Personal finance
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Weekly Wrap: Banking’s Spring Is Still Far, Far Away
Spring has sprung here in Brooklyn, sort of. As chain retailers and drugstores festoon themselves with pastels, eggs, flowers and other decorations that bring to mind the rebirth that comes with the new season, the thought comes to mind: wouldn’t it be lovely if the banking industry were to flourish this week, showing all the lovely pastels it had been hiding all winter?

Unfortunately that was not the case this week, as banking continued its dreary path through the doldrums of low profitability, with intermittent meanderings into cell phone witchcraft. Indeed, for banking, the groundhog has certainly seen his own shadow, and spring is far, far away.

Wells Fargo had the biggest news of the week, as far as products and fees are concerned. Ex-Wachovia customers, whose Essential Checking accounts had no fees, have finally been welcomed into the Wells Fargo family properly: with a new monthly fee. In the post-Durbin era, there is no slipping between the cracks.

But so long as banks publicly flaunt their profitability issues by introducing new fees, consumers will be there fight back. And Public Citizen, Ralph Nader’s consumers’ lobby, fired a shot right across Bank of America’s bow, in the form of a jokey animated video that reprises Neil Sedaka’s “Breaking Up Is Hard to Do” — but this one calls for BofA to be broken up in to smaller businesses by regulators. Public Citizen knows, like you and I know, that regulators simply aren’t going to do that. In a media landscape where a large portion of the country can be whipped into a McCarthyite frenzy over the most innocuous of bureaucratic marginalia, it’s so incredibly unlikely that regulators would break up a bank whose branding incorporates the stars and bars that Public Citizen took the low road — taking potshots at the regulators they knew would ignore them anyway.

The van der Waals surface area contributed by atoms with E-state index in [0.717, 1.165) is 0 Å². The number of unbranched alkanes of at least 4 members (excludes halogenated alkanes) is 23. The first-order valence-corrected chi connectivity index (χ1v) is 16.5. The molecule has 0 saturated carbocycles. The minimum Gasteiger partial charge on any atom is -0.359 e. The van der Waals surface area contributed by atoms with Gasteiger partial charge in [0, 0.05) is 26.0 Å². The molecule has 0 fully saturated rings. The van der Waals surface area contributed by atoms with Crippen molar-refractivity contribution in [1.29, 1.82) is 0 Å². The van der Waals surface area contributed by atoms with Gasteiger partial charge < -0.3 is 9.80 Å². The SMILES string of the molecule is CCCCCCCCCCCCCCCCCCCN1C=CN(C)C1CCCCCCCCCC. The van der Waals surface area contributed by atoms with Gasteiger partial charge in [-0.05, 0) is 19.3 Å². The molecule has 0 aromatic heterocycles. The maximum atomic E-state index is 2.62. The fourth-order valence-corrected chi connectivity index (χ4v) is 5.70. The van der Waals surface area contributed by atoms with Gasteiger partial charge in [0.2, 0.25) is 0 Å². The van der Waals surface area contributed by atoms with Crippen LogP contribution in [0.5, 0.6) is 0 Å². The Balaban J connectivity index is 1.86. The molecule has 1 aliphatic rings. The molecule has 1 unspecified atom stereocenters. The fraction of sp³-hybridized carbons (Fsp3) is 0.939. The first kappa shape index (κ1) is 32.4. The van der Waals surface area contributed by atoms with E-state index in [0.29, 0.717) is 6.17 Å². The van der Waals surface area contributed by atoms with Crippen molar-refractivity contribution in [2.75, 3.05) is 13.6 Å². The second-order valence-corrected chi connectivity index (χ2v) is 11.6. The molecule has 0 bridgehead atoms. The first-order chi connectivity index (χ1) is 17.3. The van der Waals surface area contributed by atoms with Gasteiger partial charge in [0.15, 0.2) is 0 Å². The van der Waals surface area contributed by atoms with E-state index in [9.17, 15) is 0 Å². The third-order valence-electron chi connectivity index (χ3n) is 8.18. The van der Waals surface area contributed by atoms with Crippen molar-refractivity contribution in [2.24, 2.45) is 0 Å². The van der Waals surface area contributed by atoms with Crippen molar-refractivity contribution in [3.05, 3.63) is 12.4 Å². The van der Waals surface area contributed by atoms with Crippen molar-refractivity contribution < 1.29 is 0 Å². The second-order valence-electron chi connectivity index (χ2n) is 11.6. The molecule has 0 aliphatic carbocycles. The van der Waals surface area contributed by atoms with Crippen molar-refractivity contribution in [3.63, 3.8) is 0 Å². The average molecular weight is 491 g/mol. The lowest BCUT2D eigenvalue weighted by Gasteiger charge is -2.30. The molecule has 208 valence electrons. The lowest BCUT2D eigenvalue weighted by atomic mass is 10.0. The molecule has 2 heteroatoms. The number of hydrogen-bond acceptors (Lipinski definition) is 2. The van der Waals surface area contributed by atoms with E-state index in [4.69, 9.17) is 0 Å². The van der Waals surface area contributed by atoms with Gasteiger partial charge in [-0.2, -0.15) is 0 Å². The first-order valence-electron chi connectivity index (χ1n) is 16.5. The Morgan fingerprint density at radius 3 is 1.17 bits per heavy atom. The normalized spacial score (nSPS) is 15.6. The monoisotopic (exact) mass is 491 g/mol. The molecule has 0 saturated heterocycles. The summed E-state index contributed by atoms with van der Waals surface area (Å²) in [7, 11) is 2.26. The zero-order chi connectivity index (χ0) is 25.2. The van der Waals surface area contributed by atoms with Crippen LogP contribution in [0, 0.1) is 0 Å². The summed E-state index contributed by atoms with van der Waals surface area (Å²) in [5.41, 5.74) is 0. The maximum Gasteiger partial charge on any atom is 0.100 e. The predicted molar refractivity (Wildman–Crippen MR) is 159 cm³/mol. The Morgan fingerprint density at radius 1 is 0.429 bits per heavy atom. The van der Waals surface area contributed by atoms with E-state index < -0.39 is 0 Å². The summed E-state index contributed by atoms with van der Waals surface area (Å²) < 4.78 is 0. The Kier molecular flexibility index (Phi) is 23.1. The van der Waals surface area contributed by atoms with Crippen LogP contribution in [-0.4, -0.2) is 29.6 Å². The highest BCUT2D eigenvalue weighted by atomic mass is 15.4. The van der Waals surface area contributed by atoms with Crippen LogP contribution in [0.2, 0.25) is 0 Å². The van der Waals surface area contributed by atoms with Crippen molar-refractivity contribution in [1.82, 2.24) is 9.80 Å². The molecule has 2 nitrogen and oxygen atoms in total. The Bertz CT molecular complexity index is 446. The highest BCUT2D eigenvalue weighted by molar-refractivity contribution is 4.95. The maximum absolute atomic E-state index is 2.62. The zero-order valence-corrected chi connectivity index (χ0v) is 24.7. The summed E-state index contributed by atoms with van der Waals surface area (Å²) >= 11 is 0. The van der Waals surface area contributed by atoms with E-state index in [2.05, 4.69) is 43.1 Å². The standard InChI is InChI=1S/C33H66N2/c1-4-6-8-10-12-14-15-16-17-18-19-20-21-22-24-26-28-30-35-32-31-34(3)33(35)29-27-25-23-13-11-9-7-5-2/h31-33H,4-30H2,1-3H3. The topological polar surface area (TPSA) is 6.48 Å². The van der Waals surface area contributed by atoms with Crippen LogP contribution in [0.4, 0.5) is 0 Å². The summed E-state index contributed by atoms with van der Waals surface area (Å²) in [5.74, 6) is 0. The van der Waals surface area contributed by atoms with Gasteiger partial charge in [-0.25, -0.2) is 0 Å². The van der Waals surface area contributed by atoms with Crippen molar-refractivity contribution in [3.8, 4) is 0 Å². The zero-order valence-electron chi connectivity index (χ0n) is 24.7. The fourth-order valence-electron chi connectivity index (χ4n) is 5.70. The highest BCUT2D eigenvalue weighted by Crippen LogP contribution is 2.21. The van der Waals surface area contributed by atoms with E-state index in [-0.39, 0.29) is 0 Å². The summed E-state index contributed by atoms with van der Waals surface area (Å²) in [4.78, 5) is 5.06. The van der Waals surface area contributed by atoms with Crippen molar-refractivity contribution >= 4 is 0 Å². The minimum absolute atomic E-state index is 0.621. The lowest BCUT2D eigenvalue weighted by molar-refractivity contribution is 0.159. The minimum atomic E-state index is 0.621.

That won’t stop big banks from getting bigger, of course. The Office of the Comptroller of the Currency approved Capital One’s acquisition of HSBC’s U.S. credit card business, valued at $30 billion. Capital One will hold its spot as fifth-biggest credit card lender in the country, with 7.2% market share. As they creep toward too-big-to-fail territory, one wonders whether Public Citizen is readying yet another doo-wop diss.

Soon, however, we won’t need to have civilized rhetoric about regulatory issues because we’ll only interact with machines. And, friends, that will be the day! This week was full of news in the mobile banking and mobile marketing space. Some highlights (or for the Luddites among us, bits of terrifying information) below:

* Square, the mobile card reader, launched an iPad app that turns the tablets into a point-of-sale terminal.
* American Express introduced a new promotion utilizing Twitter hashtags and merchant-funded rewards.
* Green Dot acquired a company called Loopt, which will enable them to offer location-based deals for their mobile customers.

There are bright spots, however, like Barclaycard’s Ring, a new credit card that offers users a seat at the table — they act as board members and product developers at once, offering feedback on the card and suggesting changes to features. All the cool stuff comes from Europe anyway, you know?

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